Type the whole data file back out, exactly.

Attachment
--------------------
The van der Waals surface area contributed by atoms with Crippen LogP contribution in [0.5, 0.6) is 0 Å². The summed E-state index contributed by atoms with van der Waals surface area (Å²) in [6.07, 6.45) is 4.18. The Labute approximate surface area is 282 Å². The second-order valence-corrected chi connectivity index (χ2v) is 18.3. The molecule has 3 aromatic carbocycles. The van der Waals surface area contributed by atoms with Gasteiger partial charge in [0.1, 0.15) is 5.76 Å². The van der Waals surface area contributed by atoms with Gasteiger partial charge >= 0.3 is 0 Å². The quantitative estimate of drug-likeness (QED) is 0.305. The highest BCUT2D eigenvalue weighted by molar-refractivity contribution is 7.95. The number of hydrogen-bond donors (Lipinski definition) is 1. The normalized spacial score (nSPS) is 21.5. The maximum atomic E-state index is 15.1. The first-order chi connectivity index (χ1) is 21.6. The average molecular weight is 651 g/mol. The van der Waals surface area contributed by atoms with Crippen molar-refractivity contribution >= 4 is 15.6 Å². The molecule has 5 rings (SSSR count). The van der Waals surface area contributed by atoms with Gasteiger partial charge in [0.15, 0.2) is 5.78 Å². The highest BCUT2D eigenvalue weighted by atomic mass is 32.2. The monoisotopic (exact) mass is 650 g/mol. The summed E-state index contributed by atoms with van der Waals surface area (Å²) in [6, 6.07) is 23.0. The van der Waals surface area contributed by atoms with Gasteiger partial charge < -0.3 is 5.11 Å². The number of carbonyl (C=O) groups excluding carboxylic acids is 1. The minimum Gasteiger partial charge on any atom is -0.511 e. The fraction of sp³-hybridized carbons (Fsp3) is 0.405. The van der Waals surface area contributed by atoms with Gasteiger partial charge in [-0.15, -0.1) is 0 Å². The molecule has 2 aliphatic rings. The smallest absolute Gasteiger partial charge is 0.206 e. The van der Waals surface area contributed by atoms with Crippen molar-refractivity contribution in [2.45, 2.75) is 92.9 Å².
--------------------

The van der Waals surface area contributed by atoms with Crippen LogP contribution in [0.5, 0.6) is 0 Å². The summed E-state index contributed by atoms with van der Waals surface area (Å²) in [6.07, 6.45) is 4.18. The Labute approximate surface area is 282 Å². The second-order valence-corrected chi connectivity index (χ2v) is 18.3. The molecule has 3 aromatic carbocycles. The van der Waals surface area contributed by atoms with Gasteiger partial charge in [0.1, 0.15) is 5.76 Å². The van der Waals surface area contributed by atoms with Gasteiger partial charge >= 0.3 is 0 Å². The quantitative estimate of drug-likeness (QED) is 0.305. The highest BCUT2D eigenvalue weighted by molar-refractivity contribution is 7.95. The number of hydrogen-bond donors (Lipinski definition) is 1. The normalized spacial score (nSPS) is 21.5. The maximum atomic E-state index is 15.1. The first-order chi connectivity index (χ1) is 21.6. The average molecular weight is 651 g/mol. The van der Waals surface area contributed by atoms with Crippen molar-refractivity contribution >= 4 is 15.6 Å². The molecule has 5 rings (SSSR count). The van der Waals surface area contributed by atoms with Gasteiger partial charge in [0.15, 0.2) is 5.78 Å². The highest BCUT2D eigenvalue weighted by atomic mass is 32.2. The monoisotopic (exact) mass is 650 g/mol. The summed E-state index contributed by atoms with van der Waals surface area (Å²) in [6, 6.07) is 23.0. The van der Waals surface area contributed by atoms with Gasteiger partial charge < -0.3 is 5.11 Å². The number of carbonyl (C=O) groups excluding carboxylic acids is 1. The minimum Gasteiger partial charge on any atom is -0.511 e. The fraction of sp³-hybridized carbons (Fsp3) is 0.405. The van der Waals surface area contributed by atoms with Gasteiger partial charge in [-0.15, -0.1) is 0 Å². The molecule has 2 aliphatic rings. The smallest absolute Gasteiger partial charge is 0.206 e. The van der Waals surface area contributed by atoms with Crippen molar-refractivity contribution in [2.45, 2.75) is 92.9 Å².